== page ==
Alta Gracia Project finds an audience, and a market, at Georgetown

Yesterday evening, in front of a small crowd of students, alumni, and guests in the ICC auditorium, Jack DeGioia received a gift from a company CEO and two international guests. To anyone not aware of the back story, that gift would have seemed somewhat strange—it was a white t-shirt, just like any you can find at the University bookstore, with “Georgetown University” emblazoned in navy blue letters across the front.

This t-shirt, however, is significant not in its appearance, but in its production. It was made by Alta Gracia Apparel, an as-yet-small project started by CEO of Knights Apparel Joe Bovich, the business model for which requires those working in the factories that produce clothing for college bookstores to be paid a living wage. Georgetown is one of over three hundred universities nationwide that carries this line in their bookstores. The event in ICC last night, entitled “The Alta Gracia Project: Continuing Georgetown’s Leadership” and sponsored in part by the Center for Social Justice and Welcome Week, was entirely dedicated to this remarkable project, and the way Georgetown faculty and students can use their buying power to better the lives of factory workers around the world.

“We as a community hold ourselves to the highest standards of community and service,” DeGioia said in his opening remarks, which came before a panel discussion with various people responsible for the presence of Alta Gracia on Georgetown’s campus. He discussed Georgetown’s commitment not just to Alta Gracia but to avoiding any company that does not treat its workers with dignity and offer them the proper wages, which has been University policy since a group of students staged a sit-in for factory workers’s rights in 1999.

Also in attendance at the panel discussion—but who saved his speaking for the very end—was LaMarr Billups, the Assistant Vice President for Business Policy Planning, who, according to DeGioia, makes sure that “no clothing bearing our logo has been made in sweatshop conditions anywhere in the world.”

The Alta Gracia Project, as Bovich explained in his ten-minute speech before the panel discussion (“I’ve never talked about Alta Gracia for only ten minutes,” he joked), was born out of a string of personal tragedies that struck Bovich in a very short period of time, one of which had the potential to render him disabled, and therefore incapable of providing for his family. This changed his view of business and his personal goals, and began to focus on the responsibility of a corporation to protect and provide for its workers.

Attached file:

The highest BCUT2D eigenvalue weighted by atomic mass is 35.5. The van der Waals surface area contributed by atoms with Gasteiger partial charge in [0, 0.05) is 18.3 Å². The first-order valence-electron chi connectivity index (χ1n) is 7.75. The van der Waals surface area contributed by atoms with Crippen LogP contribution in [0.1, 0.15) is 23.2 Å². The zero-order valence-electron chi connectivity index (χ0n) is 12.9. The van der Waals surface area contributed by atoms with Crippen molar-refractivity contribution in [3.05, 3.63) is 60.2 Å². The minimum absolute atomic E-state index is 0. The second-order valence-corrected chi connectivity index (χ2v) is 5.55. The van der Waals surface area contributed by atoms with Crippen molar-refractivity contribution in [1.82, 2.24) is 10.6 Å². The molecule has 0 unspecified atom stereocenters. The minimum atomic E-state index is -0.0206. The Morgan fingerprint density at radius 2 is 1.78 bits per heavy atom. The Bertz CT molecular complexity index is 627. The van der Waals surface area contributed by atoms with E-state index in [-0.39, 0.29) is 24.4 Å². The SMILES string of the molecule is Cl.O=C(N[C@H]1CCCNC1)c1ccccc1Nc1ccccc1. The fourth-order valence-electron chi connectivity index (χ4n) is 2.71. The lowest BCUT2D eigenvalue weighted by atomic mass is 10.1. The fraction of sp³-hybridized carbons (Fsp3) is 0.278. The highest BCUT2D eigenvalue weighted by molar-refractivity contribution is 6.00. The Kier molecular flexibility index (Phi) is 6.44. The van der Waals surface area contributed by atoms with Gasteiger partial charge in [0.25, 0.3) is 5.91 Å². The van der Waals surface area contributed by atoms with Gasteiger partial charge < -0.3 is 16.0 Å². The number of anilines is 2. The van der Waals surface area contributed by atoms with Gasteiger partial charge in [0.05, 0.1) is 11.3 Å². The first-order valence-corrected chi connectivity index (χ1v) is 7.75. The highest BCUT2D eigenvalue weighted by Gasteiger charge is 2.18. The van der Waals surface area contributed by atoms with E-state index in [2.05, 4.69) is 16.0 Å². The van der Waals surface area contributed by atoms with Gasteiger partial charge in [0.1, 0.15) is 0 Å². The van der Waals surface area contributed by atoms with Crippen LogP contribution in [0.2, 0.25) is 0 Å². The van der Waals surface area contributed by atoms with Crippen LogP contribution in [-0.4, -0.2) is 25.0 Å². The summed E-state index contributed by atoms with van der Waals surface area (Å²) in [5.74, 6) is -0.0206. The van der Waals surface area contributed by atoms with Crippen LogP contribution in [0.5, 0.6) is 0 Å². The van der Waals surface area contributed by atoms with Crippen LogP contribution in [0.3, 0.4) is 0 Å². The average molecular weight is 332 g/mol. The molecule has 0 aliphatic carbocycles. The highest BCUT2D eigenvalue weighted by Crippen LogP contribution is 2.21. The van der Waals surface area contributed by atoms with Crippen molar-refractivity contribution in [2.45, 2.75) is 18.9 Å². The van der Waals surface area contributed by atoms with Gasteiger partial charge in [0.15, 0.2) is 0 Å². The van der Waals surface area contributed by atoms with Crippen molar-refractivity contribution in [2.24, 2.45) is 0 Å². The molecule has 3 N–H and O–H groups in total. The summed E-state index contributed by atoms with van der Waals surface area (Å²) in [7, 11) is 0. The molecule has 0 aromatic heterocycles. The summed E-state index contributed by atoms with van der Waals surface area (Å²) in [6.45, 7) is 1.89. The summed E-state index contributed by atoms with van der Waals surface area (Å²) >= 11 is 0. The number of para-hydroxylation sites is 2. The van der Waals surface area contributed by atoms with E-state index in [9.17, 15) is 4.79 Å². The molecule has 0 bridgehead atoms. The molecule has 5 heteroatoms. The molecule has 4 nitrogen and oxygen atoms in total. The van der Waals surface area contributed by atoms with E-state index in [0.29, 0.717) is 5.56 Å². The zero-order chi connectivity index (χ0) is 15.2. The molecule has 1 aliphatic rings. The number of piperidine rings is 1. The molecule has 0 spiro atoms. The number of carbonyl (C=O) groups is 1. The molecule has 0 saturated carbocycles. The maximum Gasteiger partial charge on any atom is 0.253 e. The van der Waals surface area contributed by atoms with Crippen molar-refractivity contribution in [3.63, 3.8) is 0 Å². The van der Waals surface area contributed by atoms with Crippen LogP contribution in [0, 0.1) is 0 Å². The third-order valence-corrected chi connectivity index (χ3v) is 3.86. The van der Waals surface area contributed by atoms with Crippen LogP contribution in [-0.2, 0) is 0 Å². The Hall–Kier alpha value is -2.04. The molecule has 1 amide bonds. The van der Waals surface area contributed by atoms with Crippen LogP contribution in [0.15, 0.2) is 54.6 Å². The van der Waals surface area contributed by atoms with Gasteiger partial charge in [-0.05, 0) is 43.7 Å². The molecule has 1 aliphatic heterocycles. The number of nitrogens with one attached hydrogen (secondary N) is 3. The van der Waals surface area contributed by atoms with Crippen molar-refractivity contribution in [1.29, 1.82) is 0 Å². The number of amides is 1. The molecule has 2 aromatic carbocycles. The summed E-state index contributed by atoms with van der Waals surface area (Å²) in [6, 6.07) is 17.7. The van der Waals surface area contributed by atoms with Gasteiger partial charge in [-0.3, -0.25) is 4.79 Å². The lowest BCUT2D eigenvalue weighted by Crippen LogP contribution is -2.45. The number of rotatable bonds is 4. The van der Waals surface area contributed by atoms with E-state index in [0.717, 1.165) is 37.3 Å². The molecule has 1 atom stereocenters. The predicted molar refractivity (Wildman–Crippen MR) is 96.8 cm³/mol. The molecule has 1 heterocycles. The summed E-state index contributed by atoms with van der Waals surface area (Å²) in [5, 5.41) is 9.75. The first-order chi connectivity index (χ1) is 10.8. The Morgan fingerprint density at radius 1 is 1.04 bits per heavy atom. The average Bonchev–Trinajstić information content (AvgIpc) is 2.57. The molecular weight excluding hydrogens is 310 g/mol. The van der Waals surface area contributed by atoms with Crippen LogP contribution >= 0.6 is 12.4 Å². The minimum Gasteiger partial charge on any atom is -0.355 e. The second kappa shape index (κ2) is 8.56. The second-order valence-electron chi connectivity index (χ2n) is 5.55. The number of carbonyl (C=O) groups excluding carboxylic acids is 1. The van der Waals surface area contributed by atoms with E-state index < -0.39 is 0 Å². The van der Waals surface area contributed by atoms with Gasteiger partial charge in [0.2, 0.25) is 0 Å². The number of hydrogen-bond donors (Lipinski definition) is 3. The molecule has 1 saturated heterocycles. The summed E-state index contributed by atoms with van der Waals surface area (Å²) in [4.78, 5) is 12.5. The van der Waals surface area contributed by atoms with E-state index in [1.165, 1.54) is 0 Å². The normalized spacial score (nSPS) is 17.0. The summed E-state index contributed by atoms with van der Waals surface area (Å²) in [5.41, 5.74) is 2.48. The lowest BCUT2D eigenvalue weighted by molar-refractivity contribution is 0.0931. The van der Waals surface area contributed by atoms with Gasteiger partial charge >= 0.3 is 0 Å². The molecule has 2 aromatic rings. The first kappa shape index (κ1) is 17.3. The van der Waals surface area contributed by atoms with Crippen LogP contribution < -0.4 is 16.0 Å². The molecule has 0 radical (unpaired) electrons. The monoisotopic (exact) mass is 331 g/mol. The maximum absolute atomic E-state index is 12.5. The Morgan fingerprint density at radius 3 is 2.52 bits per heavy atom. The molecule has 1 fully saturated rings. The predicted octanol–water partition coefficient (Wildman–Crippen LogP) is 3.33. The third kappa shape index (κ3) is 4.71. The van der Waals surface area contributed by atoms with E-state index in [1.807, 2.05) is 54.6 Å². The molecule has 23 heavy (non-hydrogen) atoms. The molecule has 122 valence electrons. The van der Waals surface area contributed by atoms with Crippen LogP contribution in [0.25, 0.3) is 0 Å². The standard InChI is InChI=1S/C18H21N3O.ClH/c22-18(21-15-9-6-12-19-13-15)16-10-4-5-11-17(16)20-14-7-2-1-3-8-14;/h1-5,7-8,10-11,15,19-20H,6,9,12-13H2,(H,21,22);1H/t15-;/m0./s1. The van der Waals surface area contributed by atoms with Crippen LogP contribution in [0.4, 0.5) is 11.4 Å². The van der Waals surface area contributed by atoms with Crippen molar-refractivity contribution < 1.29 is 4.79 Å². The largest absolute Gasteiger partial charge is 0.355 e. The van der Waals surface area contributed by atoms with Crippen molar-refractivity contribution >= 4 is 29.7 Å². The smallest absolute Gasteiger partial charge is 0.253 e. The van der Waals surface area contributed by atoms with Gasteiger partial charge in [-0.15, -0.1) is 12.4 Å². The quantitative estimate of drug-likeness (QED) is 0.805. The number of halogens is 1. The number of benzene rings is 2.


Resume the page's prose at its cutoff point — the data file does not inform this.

“Doing good can also be good business,” he said.

As of now, the Alta Gracia project is only one year old, and consists of a single factory with about 130 workers in a formerly economically devastated Villa Altagracia in the Dominican Republic. In a slide show at last night’s event, attendees viewed images of the town’s dilapidated buildings and unhealthy living conditions, and then images of the smiling, healthy workers at the Alta Gracia factory, especially when holding their paychecks, which offer 350% of the legal minimum wage in the Dominican Republic.

Adding to this element of personal connection with the workers was the presence of two women who are employees of Alta Gracia, both of whom shared with the audience how their lives and those of their families had been completely reversed  by the arrival of the company. With Alta Gracia, they not only receive employment with living wages, but health insurance and the ability to unionize without threat of firing or violence, a first for workers in this community.

Although hundreds of college bookstores across the nation now sell products from the Alta Gracia factory, which only makes up a very small percentage of Knight Apparel’s business, Georgetown is one of the top 10 buyers of their products, and both workers as well as Bovich thanked the community for their unwavering support of the brand and for workers’s rights as a whole.

“Without universities like Georgetown, this all would have been a dream,” Bovich said. “I feel privileged that I’ve been given this business, and that I get to be a part of something like this.”

Photo from Alta Gracia Project.

3 Comments on “Alta Gracia Project finds an audience, and a market, at Georgetown

  1. I initially was hoping that this was about Leo’s very own Alta Gracia.

  2. Alta Gracia is awesome! You kind of have to look for it in the bookstore, but it’s the only Georgetown clothing I buy.

  3. As a football alum..class of ’74..i would hope all sports teams at Georgetown would commit to buying uniforms at these sweatshop free factories..kudos for the students who sparked this reform.

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